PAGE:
These aren't always touch features. Some of them can be attributed to higher resolution screens as well.

  7. scj123

    Things just get dated, the look needs a refresh, the interface used for 3.1 started I. 1990 and was changed in 95. Windows XP then changed it again 6 years later. Vista and 7 had mostly the same interface this also lasted 6 years The windows 10 interface is 6 years old. It's nice to improve the look sometimes.

    • zakand

      Just because something is new that doesn't mean it's better. The Win11 UI is a downgrade because it removes important functionality, adds useless features like the start search bar, and it much harder to use.

      • lvthunder

        Then don't use it. No one is forcing you to use it. Use Windows 10 for the next 4 years and then go to Windows 12 or whatever else is around at that time that you like.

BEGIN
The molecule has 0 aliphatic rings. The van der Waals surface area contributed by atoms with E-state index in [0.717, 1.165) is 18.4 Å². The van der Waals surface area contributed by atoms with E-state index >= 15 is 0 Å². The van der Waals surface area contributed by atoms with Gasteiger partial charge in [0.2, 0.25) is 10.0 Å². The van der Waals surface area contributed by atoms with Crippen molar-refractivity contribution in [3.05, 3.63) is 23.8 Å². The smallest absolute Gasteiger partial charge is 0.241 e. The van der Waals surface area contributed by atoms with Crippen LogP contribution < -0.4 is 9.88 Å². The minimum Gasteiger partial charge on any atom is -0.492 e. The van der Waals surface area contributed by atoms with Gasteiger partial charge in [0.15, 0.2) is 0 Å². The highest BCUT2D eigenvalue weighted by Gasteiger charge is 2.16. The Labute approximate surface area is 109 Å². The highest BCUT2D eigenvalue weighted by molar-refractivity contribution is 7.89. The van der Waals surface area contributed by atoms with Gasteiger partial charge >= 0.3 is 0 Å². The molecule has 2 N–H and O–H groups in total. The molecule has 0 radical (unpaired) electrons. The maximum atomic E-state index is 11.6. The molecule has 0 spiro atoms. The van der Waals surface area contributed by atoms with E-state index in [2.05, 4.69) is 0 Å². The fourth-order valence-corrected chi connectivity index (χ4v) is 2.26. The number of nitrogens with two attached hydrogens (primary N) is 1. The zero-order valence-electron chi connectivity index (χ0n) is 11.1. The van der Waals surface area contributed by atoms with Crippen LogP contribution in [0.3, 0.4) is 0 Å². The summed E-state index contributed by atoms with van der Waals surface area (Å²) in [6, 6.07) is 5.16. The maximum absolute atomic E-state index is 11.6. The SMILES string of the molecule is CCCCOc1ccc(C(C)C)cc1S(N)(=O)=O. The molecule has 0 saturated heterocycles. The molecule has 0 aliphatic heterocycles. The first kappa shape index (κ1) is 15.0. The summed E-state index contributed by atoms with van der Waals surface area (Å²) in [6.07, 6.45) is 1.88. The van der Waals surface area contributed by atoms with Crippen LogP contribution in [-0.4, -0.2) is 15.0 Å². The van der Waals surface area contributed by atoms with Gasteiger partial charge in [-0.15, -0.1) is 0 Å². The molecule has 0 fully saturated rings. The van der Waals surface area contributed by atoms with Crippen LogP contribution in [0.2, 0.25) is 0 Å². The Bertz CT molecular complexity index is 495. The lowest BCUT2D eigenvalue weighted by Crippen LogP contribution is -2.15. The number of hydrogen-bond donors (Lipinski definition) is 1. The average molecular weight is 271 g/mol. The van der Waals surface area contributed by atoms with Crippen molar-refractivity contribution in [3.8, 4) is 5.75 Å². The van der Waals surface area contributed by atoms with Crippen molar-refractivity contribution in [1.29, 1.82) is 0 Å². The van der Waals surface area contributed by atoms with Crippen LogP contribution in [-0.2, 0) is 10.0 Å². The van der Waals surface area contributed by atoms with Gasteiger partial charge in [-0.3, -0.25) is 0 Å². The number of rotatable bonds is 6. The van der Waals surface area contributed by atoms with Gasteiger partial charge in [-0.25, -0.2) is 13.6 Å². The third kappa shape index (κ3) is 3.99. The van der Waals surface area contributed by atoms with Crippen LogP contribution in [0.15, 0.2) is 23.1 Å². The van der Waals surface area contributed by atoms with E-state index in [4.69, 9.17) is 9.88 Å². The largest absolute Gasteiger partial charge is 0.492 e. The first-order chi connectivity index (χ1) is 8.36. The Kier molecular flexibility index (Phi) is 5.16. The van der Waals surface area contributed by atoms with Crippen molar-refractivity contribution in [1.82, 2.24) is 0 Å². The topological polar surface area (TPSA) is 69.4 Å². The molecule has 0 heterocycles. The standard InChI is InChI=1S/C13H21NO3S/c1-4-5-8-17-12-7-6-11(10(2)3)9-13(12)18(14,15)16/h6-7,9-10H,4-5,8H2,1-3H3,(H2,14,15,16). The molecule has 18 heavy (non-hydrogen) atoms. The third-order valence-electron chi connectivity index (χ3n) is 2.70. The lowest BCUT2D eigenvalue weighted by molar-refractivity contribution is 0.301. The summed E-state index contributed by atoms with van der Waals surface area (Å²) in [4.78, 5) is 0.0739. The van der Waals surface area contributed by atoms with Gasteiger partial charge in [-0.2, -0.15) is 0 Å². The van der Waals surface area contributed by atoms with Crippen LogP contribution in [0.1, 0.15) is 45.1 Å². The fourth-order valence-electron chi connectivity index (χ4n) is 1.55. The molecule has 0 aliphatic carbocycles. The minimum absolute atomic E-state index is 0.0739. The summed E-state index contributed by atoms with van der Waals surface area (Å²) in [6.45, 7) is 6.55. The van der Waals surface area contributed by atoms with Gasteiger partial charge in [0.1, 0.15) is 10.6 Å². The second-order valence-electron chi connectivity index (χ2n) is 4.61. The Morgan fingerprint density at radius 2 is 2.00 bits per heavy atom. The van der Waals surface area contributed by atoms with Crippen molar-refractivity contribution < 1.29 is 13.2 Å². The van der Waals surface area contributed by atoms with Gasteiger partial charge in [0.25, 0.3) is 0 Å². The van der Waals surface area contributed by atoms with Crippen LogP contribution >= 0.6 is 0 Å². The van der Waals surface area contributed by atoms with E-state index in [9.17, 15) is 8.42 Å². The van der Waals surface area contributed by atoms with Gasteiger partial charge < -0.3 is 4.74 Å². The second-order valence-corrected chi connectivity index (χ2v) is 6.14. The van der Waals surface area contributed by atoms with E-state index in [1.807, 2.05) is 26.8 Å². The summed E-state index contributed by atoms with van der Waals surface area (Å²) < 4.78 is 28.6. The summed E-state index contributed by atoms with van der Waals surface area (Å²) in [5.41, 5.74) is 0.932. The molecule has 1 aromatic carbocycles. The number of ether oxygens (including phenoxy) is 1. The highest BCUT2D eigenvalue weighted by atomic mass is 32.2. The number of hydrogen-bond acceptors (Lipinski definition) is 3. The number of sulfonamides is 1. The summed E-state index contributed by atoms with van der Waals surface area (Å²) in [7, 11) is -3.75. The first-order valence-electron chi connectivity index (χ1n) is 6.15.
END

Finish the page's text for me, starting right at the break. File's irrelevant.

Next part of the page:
• dmitryko

          "Don't use it" strategy surely worked well for Windows 8.

          Why they always seem to only care to attract new users? We're wll past the PC boom of 1990s, when people bought new desktops every two or three years. Are they still so much haunted by a trauma of encountering Steve Jobs' Apple Mac from 1984 and NeXTSTEP from 1989 / OS X from 1999, that they can't let go of copying OS X / MacOS, even 35 years thereafter?

          With a steady resurgence of PC sales, it's really time to reevaluate Nadella's 'mobile touch first, cloud first' mantra, because people are not really moving from keyboard and mouse desktop applications to touchscreen-based mobile applications, at least not for productivity apps.